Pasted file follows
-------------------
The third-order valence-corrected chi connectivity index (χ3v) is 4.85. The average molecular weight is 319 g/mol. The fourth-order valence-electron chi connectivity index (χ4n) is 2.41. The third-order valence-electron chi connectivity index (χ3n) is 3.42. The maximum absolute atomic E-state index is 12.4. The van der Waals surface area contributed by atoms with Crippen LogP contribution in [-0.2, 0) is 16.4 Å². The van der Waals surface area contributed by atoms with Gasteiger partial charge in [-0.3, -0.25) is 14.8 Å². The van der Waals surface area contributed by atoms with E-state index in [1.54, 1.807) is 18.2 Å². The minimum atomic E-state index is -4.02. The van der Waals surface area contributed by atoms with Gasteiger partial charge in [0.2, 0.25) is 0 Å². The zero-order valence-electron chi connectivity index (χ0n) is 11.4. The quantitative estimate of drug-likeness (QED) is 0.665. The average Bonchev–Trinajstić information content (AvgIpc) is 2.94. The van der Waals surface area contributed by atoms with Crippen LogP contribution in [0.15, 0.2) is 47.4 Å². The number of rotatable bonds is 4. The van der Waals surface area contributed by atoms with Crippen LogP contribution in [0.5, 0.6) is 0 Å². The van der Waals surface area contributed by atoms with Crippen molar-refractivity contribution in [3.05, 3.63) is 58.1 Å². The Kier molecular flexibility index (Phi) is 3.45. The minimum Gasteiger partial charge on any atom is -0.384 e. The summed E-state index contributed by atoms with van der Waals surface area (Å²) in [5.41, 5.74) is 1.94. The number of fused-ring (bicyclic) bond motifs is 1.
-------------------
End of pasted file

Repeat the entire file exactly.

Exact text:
The third-order valence-corrected chi connectivity index (χ3v) is 4.85. The average molecular weight is 319 g/mol. The fourth-order valence-electron chi connectivity index (χ4n) is 2.41. The third-order valence-electron chi connectivity index (χ3n) is 3.42. The maximum absolute atomic E-state index is 12.4. The van der Waals surface area contributed by atoms with Crippen LogP contribution in [-0.2, 0) is 16.4 Å². The van der Waals surface area contributed by atoms with Gasteiger partial charge in [-0.3, -0.25) is 14.8 Å². The van der Waals surface area contributed by atoms with E-state index in [1.54, 1.807) is 18.2 Å². The minimum atomic E-state index is -4.02. The van der Waals surface area contributed by atoms with Gasteiger partial charge in [0.2, 0.25) is 0 Å². The zero-order valence-electron chi connectivity index (χ0n) is 11.4. The quantitative estimate of drug-likeness (QED) is 0.665. The average Bonchev–Trinajstić information content (AvgIpc) is 2.94. The van der Waals surface area contributed by atoms with Crippen LogP contribution in [0.15, 0.2) is 47.4 Å². The number of rotatable bonds is 4. The van der Waals surface area contributed by atoms with Crippen LogP contribution in [0.5, 0.6) is 0 Å². The van der Waals surface area contributed by atoms with Crippen molar-refractivity contribution in [3.05, 3.63) is 58.1 Å². The Kier molecular flexibility index (Phi) is 3.45. The minimum Gasteiger partial charge on any atom is -0.384 e. The summed E-state index contributed by atoms with van der Waals surface area (Å²) in [5.41, 5.74) is 1.94. The number of fused-ring (bicyclic) bond motifs is 1.